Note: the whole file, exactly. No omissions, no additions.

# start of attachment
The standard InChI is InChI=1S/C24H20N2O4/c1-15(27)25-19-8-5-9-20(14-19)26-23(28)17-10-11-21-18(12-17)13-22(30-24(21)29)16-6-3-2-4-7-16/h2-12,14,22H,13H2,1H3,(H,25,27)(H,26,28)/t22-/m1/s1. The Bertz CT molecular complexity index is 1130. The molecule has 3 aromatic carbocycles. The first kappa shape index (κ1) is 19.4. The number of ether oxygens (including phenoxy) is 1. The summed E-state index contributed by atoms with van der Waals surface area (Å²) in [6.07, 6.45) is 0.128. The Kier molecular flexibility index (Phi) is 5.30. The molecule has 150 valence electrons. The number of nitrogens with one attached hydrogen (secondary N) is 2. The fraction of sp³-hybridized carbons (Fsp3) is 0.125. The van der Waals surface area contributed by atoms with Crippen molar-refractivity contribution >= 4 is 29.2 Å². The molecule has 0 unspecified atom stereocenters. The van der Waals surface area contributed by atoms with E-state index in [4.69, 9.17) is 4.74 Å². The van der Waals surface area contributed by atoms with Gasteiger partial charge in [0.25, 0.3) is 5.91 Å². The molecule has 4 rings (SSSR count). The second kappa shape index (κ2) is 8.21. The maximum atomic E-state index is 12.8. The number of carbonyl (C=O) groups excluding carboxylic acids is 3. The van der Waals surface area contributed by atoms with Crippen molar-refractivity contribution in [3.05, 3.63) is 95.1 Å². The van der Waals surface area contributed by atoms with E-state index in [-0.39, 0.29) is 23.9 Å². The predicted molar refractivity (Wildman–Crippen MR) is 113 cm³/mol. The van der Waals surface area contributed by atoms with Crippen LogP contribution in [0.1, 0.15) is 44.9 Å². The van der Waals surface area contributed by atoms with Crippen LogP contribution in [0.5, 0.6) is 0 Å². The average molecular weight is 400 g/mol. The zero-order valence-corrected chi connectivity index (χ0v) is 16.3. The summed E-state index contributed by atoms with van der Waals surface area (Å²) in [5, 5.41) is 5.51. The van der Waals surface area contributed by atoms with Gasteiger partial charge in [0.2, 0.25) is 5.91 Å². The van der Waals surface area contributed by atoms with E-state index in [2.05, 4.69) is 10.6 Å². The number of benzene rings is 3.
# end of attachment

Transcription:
The standard InChI is InChI=1S/C24H20N2O4/c1-15(27)25-19-8-5-9-20(14-19)26-23(28)17-10-11-21-18(12-17)13-22(30-24(21)29)16-6-3-2-4-7-16/h2-12,14,22H,13H2,1H3,(H,25,27)(H,26,28)/t22-/m1/s1. The Bertz CT molecular complexity index is 1130. The molecule has 3 aromatic carbocycles. The first kappa shape index (κ1) is 19.4. The number of ether oxygens (including phenoxy) is 1. The summed E-state index contributed by atoms with van der Waals surface area (Å²) in [6.07, 6.45) is 0.128. The Kier molecular flexibility index (Phi) is 5.30. The molecule has 150 valence electrons. The number of nitrogens with one attached hydrogen (secondary N) is 2. The fraction of sp³-hybridized carbons (Fsp3) is 0.125. The van der Waals surface area contributed by atoms with Crippen molar-refractivity contribution >= 4 is 29.2 Å². The molecule has 0 unspecified atom stereocenters. The van der Waals surface area contributed by atoms with E-state index in [4.69, 9.17) is 4.74 Å². The van der Waals surface area contributed by atoms with Gasteiger partial charge in [0.25, 0.3) is 5.91 Å². The molecule has 4 rings (SSSR count). The second kappa shape index (κ2) is 8.21. The maximum atomic E-state index is 12.8. The number of carbonyl (C=O) groups excluding carboxylic acids is 3. The van der Waals surface area contributed by atoms with Crippen molar-refractivity contribution in [3.05, 3.63) is 95.1 Å². The van der Waals surface area contributed by atoms with E-state index in [-0.39, 0.29) is 23.9 Å². The predicted molar refractivity (Wildman–Crippen MR) is 113 cm³/mol. The van der Waals surface area contributed by atoms with Crippen LogP contribution in [0.1, 0.15) is 44.9 Å². The van der Waals surface area contributed by atoms with Crippen LogP contribution in [0.5, 0.6) is 0 Å². The average molecular weight is 400 g/mol. The zero-order valence-corrected chi connectivity index (χ0v) is 16.3. The summed E-state index contributed by atoms with van der Waals surface area (Å²) in [5, 5.41) is 5.51. The van der Waals surface area contributed by atoms with Gasteiger partial charge in [0.2, 0.25) is 5.91 Å². The van der Waals surface area contributed by atoms with E-state index in [2.05, 4.69) is 10.6 Å². The number of benzene rings is 3.